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Sailing / Rich Roberts : Americans Fare Well in Pre-Olympic Regatta

October 02, 1987|Rich Roberts

American sailors collected two gold medals, two silvers and three bronze in the pre-Olympic regatta at Pusan, South Korea, this week.

That's not quite as strong as their 3 gold-4 silver performance in the 1984 Games at Long Beach, but it's spectacular by previous standards.

"We're encouraged by the results," said Jonathan Harley, director of the United States Yacht Racing Union's Olympic program. "Some of our best people weren't there, but most of the other (foreign) competitors that will be there in '88 were. They have already been selected."

The U.S. Olympic team will be determined in trials next year.

The United States was shut out in only one class--men's 470 dinghy--where English, Swiss and Swedish boats swept the medals. But three of America's top 470 sailors--'84 silver medalist Steve Benjamin of Oyster Bay, N.Y.; Dave Ullman of Newport Beach, and John Shadden of Long Beach--didn't compete.

In fact, only one of this country's '84 medalists was there--sailboarder Scott Steele of Fort Pierce, Fla., who won another silver.

Gary Knapp of Port Washington, N.Y., with crew Chris Steinfeld, won a Tornado bronze in the absence of '84 silver medalist Randy Smyth of Huntington Beach, who also plans to compete.

Star favorite Vince Brun of San Diego and '84 gold medalist Bill Buchan of Seattle weren't there, but the United States remains so strong in that class that Ed Adams of Newport, R.I., with crew Tom Olsen, won easily with two firsts and two seconds in six races.

Brun and Buchan, who is just getting his campaign back into gear, also missed the recent Star world regatta at Chicago, where Adams also won.

The other gold went to Soling sailor John Kostecki of San Francisco, with crew Bob Billingham and Will Baylis. He remains the favorite since '84 gold medalist Robbie Haines quit the class.

Lisa Niece of Vashon, Wash., with crew Pat Raymond, emerged as a factor in the new women's 470 class by winning a silver behind England's Kathy Foster. This class figures to be one of the tightest battles in the U.S. trials.

Besides Knapp, other bronze medals went to Scott McLeod, Rowayton, Conn., in the Finn class and J.B. Braun, Marblehead, Mass., with crew Bill Kenney, in the Flying Dutchman class. With '84 gold medalist Jonathan McKee and crew Carl Buchan dropping out, Braun and Kenney have been the front-runners to represent the United States for some time.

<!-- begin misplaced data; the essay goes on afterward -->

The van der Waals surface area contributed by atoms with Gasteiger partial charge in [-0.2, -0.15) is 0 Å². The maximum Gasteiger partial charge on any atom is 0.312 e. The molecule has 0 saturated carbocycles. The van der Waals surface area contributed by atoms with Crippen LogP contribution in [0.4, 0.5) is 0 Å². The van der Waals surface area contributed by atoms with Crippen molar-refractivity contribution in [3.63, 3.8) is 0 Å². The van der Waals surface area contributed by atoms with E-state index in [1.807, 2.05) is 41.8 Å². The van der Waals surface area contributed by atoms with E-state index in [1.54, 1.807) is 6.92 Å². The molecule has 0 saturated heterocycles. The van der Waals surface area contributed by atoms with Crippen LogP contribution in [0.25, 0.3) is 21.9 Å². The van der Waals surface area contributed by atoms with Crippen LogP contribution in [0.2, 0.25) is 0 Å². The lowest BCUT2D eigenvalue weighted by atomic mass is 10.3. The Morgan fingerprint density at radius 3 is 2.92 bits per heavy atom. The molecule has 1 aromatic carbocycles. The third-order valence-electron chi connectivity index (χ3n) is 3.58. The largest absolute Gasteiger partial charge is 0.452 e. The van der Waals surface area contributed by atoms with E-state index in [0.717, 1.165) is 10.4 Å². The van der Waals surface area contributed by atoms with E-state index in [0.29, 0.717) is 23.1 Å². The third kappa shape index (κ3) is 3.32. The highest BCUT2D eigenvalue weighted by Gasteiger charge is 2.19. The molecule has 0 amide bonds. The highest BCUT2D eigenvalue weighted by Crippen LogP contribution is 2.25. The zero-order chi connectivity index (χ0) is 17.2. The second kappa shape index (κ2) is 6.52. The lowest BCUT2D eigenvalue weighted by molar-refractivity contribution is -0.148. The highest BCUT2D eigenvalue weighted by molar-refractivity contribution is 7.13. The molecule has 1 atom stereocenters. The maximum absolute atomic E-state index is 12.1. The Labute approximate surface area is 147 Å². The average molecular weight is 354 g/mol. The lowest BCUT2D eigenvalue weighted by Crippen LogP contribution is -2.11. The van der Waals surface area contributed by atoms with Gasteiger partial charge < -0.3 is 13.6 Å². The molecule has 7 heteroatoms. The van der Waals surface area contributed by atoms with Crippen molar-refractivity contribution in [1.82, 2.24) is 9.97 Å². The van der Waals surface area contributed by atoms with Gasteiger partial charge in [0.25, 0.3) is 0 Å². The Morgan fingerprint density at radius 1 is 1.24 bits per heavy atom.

Until now, Pusan has been far out of the mainstream of international sailing and little was known about the racing conditions there.

"There were some surprises," Harley said. "It blew harder than we thought it would--in the upper ranges around 25 (knots) some days--and there was much more current than we expected."

After a typhoon that blew through the Sea of Japan just before the regatta, the current ran as strong as 3 1/2 knots, and in the farthest courses five miles offshore the water was 600 feet deep, making it difficult to anchor committee boats and secure marks.

"They may decide to stretch out the sailing (schedule) and just use the two courses closer to shore instead of four," Harley said.

That issue will be determined when the International Yacht Racing Union meets at London Nov. 1-6.

There was another surprise, according to Harley: "Absolutely the finest yachting facilities I've seen anywhere in the world."

At Long Beach, the sailors, committee people and media worked on the beach in tents and mobile homes. At Pusan there will be numerous hoists, two 50-yard-wide launching ramps, generous container space and a large permanent administration building--all built for the Asian Games in '86 and the ensuing competitions.

Also, at the end of a long, hard day under sail, the sailors won't have to drag their boats back up onto the beach themselves.

"There were helpers assigned to every boat," Harley said.

OLYMPIC GAMES--Rex Sellers and crew Chris Timms, who won the '84 Tornado gold medal in a major upset, competed for Fiji at Pusan. . . . Scott Steele's sailboard silver marked a dramatic comeback. At only 120 pounds, he hadn't seemed competitive on the larger boards to be used at Pusan and was ranked only fourth among U.S. hopefuls. Also, his father died recently. Robert Nagy of France won the gold in the class dominated by Europeans.

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